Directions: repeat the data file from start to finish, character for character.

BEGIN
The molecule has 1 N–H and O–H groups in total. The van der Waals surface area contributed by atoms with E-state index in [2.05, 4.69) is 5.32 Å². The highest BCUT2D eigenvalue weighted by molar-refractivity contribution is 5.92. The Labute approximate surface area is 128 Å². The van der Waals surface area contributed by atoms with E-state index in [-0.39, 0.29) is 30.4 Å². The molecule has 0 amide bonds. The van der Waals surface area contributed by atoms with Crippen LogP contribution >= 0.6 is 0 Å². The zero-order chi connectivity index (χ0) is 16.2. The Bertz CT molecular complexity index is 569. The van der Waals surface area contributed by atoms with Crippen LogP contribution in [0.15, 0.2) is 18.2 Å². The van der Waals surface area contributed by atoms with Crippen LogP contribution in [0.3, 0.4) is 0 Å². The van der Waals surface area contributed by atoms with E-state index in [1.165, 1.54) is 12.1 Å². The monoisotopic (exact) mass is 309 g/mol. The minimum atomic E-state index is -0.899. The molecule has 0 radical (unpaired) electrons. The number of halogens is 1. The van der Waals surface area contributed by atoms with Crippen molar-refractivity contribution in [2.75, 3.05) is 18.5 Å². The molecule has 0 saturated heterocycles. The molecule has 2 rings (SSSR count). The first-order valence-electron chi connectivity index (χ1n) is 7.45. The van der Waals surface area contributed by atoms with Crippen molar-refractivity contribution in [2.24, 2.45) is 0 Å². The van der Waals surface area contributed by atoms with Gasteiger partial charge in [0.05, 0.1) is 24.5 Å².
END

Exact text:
The molecule has 1 N–H and O–H groups in total. The van der Waals surface area contributed by atoms with E-state index in [2.05, 4.69) is 5.32 Å². The highest BCUT2D eigenvalue weighted by molar-refractivity contribution is 5.92. The Labute approximate surface area is 128 Å². The van der Waals surface area contributed by atoms with E-state index in [-0.39, 0.29) is 30.4 Å². The molecule has 0 amide bonds. The van der Waals surface area contributed by atoms with Crippen LogP contribution >= 0.6 is 0 Å². The zero-order chi connectivity index (χ0) is 16.2. The Bertz CT molecular complexity index is 569. The van der Waals surface area contributed by atoms with Crippen LogP contribution in [0.15, 0.2) is 18.2 Å². The van der Waals surface area contributed by atoms with Crippen LogP contribution in [0.3, 0.4) is 0 Å². The van der Waals surface area contributed by atoms with E-state index in [1.165, 1.54) is 12.1 Å². The monoisotopic (exact) mass is 309 g/mol. The minimum atomic E-state index is -0.899. The molecule has 0 radical (unpaired) electrons. The number of halogens is 1. The van der Waals surface area contributed by atoms with Crippen molar-refractivity contribution in [2.75, 3.05) is 18.5 Å². The molecule has 0 saturated heterocycles. The molecule has 2 rings (SSSR count). The first-order valence-electron chi connectivity index (χ1n) is 7.45. The van der Waals surface area contributed by atoms with Crippen molar-refractivity contribution in [2.24, 2.45) is 0 Å². The van der Waals surface area contributed by atoms with Gasteiger partial charge in [0.05, 0.1) is 24.5 Å².